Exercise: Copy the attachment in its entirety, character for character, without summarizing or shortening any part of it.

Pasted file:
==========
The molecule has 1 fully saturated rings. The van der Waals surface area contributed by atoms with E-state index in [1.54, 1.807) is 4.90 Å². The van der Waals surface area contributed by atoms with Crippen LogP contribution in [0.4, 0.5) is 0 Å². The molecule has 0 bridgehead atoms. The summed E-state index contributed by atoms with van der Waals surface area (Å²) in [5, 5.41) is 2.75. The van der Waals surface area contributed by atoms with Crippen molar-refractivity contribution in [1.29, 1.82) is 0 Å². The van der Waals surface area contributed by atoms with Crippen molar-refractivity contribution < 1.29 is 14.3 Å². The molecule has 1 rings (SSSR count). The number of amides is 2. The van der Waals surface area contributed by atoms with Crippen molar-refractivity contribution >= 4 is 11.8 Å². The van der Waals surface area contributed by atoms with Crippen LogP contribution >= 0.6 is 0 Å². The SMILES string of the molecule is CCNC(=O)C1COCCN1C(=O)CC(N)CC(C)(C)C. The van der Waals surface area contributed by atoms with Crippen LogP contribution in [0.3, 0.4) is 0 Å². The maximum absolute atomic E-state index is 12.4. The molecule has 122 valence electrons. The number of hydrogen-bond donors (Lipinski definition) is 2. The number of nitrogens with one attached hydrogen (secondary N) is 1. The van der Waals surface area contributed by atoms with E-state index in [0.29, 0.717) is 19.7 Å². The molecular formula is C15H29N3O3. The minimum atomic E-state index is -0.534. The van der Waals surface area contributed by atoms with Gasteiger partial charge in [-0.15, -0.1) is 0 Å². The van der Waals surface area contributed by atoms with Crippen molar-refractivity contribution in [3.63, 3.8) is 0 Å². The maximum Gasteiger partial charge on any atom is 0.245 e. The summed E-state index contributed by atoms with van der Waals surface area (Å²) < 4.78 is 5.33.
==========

The molecule has 1 fully saturated rings. The van der Waals surface area contributed by atoms with E-state index in [1.54, 1.807) is 4.90 Å². The van der Waals surface area contributed by atoms with Crippen LogP contribution in [0.4, 0.5) is 0 Å². The molecule has 0 bridgehead atoms. The summed E-state index contributed by atoms with van der Waals surface area (Å²) in [5, 5.41) is 2.75. The van der Waals surface area contributed by atoms with Crippen molar-refractivity contribution in [1.29, 1.82) is 0 Å². The van der Waals surface area contributed by atoms with Crippen molar-refractivity contribution < 1.29 is 14.3 Å². The molecule has 1 rings (SSSR count). The number of amides is 2. The van der Waals surface area contributed by atoms with Crippen molar-refractivity contribution >= 4 is 11.8 Å². The van der Waals surface area contributed by atoms with Crippen LogP contribution >= 0.6 is 0 Å². The SMILES string of the molecule is CCNC(=O)C1COCCN1C(=O)CC(N)CC(C)(C)C. The van der Waals surface area contributed by atoms with Crippen LogP contribution in [0.3, 0.4) is 0 Å². The maximum absolute atomic E-state index is 12.4. The molecule has 122 valence electrons. The number of hydrogen-bond donors (Lipinski definition) is 2. The number of nitrogens with one attached hydrogen (secondary N) is 1. The van der Waals surface area contributed by atoms with E-state index in [0.29, 0.717) is 19.7 Å². The molecular formula is C15H29N3O3. The minimum atomic E-state index is -0.534. The van der Waals surface area contributed by atoms with Gasteiger partial charge in [-0.15, -0.1) is 0 Å². The van der Waals surface area contributed by atoms with Crippen molar-refractivity contribution in [3.63, 3.8) is 0 Å². The maximum Gasteiger partial charge on any atom is 0.245 e. The summed E-state index contributed by atoms with van der Waals surface area (Å²) < 4.78 is 5.33.